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The Ship, Mortlake
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01 Aug 2013
I've given this pub a mediocre rating because of its recent price increases. This was perhaps the last pub in this area, and not one of many, where you could enjoy a riverside setting without paying a fortune for the simple pleasure of a pint and maybe something un-exotic to eat. It was my favourite place to watch the Six Nations because of its friendly atmosphere and varied clientele. It used to feel like a pub from the old days. Not any more. I popped by recently, naively expecting a pint at a decent price, as usual. Not any more. Because of a 'refurbishment' which, I have to say, was barely noticeable, the owners have chosen to hike the prices. I don't mean a slight raise, I mean through-the-roof. I am a bitter-drinker by habit but it was a hot day and I ordered a pint of Peroni and a pint of cider for my friend. £9.80; yes,£9.80 for two pints. I was so dumbfounded it was left to the customer standing next to me to comment: 'that is the most expensive two pints I've ever heard of'. Now, I don't expect to drink for free. And I'm not one of those it-was-tuppence-ha'penny-in-my-day types that doesn't understand inflation, rising business costs and, unfortunately, the destructive impact of successive governments' pointless attacks on everyday working folk who enjoy a few points now and then. I understand all that. But this pub is nakedly fleecing its customers. It seems this goes for the entire area of Barnes/Mortlake. Last year I paid £4.15 for a pint of lager shandy at a pub just downstream of The Ship. When I questioned the price, I was told by the embryo barman: 'you're in Barnes now'. Yes, I know I'm in Barnes but why does that mean the prices can't be reasonable? I don't live anywhere near Barnes but there is an assumption that anyone even passing through the place must be rich, and can be tapped for silly beer prices. I'd like to think that The Ship will see sense when its regular customers desert the place. Perhaps they will - I certainly am - but I suspect it will not make any difference. Here we have, yet again, a 'pub' whose focus is now purely on the young, affluent, corporate types who can afford to live in the area. The rest of us can go hang, it seems. There seems to be a kind of financial 'clearance' occurring here that is effectively disbarring normal working people - not corporate lawyers, not financial advisers, not bankers or corporate accountants, just normal folk - from what used to be an affordable pleasures.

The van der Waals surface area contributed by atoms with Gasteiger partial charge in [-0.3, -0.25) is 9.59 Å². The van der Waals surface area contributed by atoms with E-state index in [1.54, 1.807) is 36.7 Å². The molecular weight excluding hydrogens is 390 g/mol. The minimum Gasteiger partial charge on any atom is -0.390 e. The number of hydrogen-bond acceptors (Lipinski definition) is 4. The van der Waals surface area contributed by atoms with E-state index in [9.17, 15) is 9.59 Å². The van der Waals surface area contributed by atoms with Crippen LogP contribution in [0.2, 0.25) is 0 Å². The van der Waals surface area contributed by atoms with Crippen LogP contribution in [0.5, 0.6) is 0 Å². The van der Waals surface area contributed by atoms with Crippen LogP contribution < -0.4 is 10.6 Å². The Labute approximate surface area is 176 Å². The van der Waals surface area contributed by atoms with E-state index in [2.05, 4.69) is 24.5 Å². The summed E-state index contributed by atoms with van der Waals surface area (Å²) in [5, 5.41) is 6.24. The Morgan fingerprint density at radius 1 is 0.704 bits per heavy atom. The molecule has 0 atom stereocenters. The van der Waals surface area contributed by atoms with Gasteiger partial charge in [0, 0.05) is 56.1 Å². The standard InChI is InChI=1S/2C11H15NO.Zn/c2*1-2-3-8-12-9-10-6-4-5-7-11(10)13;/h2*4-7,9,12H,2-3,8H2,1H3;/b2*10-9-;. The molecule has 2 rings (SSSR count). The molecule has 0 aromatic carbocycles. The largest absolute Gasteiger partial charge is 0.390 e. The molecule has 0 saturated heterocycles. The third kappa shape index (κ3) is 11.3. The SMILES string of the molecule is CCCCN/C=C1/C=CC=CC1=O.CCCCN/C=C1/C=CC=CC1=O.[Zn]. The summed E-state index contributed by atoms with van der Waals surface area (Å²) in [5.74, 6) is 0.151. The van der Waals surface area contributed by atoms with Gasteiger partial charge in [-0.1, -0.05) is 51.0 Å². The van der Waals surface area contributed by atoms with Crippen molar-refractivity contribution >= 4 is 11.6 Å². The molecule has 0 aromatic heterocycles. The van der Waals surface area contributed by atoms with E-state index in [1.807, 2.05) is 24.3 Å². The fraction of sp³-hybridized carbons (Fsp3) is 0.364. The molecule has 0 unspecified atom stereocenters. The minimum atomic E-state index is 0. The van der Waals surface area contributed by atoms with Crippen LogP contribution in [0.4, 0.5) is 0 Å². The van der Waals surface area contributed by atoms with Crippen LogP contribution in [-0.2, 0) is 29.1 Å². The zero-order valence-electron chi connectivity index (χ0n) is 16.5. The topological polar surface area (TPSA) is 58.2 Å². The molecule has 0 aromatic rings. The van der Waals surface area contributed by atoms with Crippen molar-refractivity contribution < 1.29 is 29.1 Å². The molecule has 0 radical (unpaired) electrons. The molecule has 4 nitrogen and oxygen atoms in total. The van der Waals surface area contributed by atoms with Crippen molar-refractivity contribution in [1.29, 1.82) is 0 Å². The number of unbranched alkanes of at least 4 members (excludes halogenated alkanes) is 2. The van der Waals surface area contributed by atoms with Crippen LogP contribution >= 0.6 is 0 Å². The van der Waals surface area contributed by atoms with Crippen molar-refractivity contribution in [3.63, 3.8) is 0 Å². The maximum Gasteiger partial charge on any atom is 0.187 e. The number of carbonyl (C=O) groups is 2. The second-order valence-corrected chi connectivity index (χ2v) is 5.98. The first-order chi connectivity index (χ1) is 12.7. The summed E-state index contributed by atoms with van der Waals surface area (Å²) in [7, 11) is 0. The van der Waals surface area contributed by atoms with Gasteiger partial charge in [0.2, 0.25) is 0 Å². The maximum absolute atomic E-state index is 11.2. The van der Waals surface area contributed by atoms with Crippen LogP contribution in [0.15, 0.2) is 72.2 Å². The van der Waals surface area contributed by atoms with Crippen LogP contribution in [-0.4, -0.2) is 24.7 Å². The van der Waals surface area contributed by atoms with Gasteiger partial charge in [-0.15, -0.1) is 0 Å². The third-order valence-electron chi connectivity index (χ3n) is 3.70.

10 Thames Bank, Mortlake, London, SW14 7QR
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